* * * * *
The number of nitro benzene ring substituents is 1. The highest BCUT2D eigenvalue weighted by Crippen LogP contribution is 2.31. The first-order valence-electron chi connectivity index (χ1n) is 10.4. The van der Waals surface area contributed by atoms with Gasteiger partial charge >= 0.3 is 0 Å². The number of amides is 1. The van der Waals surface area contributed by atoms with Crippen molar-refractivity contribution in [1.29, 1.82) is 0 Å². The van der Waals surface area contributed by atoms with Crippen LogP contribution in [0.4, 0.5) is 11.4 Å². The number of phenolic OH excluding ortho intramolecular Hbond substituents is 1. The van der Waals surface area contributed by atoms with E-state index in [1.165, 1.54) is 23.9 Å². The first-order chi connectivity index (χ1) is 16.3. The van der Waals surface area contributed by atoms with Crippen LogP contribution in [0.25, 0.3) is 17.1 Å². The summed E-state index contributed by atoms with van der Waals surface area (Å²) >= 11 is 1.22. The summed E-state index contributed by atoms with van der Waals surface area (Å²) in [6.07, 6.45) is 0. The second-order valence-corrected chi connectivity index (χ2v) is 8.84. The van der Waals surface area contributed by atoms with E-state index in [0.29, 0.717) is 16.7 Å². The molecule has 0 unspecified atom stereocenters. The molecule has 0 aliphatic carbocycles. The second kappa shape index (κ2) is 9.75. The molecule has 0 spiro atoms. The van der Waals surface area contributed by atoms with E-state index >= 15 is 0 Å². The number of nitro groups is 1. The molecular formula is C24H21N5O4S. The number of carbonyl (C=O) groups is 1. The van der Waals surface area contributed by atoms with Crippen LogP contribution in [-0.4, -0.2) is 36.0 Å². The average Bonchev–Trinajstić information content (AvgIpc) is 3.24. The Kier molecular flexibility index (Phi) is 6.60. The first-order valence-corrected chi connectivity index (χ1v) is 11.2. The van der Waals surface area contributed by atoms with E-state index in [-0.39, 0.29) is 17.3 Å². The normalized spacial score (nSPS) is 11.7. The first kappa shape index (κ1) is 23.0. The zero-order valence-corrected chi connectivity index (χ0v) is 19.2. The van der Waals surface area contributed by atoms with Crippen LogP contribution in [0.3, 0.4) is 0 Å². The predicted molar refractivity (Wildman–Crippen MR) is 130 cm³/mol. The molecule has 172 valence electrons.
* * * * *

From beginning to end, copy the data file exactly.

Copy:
The number of nitro benzene ring substituents is 1. The highest BCUT2D eigenvalue weighted by Crippen LogP contribution is 2.31. The first-order valence-electron chi connectivity index (χ1n) is 10.4. The van der Waals surface area contributed by atoms with Gasteiger partial charge >= 0.3 is 0 Å². The number of amides is 1. The van der Waals surface area contributed by atoms with Crippen molar-refractivity contribution in [1.29, 1.82) is 0 Å². The van der Waals surface area contributed by atoms with Crippen LogP contribution in [0.4, 0.5) is 11.4 Å². The number of phenolic OH excluding ortho intramolecular Hbond substituents is 1. The van der Waals surface area contributed by atoms with E-state index in [1.165, 1.54) is 23.9 Å². The first-order chi connectivity index (χ1) is 16.3. The van der Waals surface area contributed by atoms with Crippen LogP contribution in [0.25, 0.3) is 17.1 Å². The summed E-state index contributed by atoms with van der Waals surface area (Å²) >= 11 is 1.22. The summed E-state index contributed by atoms with van der Waals surface area (Å²) in [6.07, 6.45) is 0. The second-order valence-corrected chi connectivity index (χ2v) is 8.84. The van der Waals surface area contributed by atoms with E-state index in [0.29, 0.717) is 16.7 Å². The molecule has 0 unspecified atom stereocenters. The molecule has 0 aliphatic carbocycles. The second kappa shape index (κ2) is 9.75. The molecule has 0 spiro atoms. The van der Waals surface area contributed by atoms with E-state index >= 15 is 0 Å². The number of nitro groups is 1. The molecular formula is C24H21N5O4S. The number of carbonyl (C=O) groups is 1. The van der Waals surface area contributed by atoms with Crippen LogP contribution in [-0.4, -0.2) is 36.0 Å². The average Bonchev–Trinajstić information content (AvgIpc) is 3.24. The Kier molecular flexibility index (Phi) is 6.60. The first-order valence-corrected chi connectivity index (χ1v) is 11.2. The van der Waals surface area contributed by atoms with E-state index in [-0.39, 0.29) is 17.3 Å². The normalized spacial score (nSPS) is 11.7. The first kappa shape index (κ1) is 23.0. The zero-order valence-corrected chi connectivity index (χ0v) is 19.2. The van der Waals surface area contributed by atoms with Crippen LogP contribution in [0.3, 0.4) is 0 Å². The predicted molar refractivity (Wildman–Crippen MR) is 130 cm³/mol. The molecule has 172 valence electrons.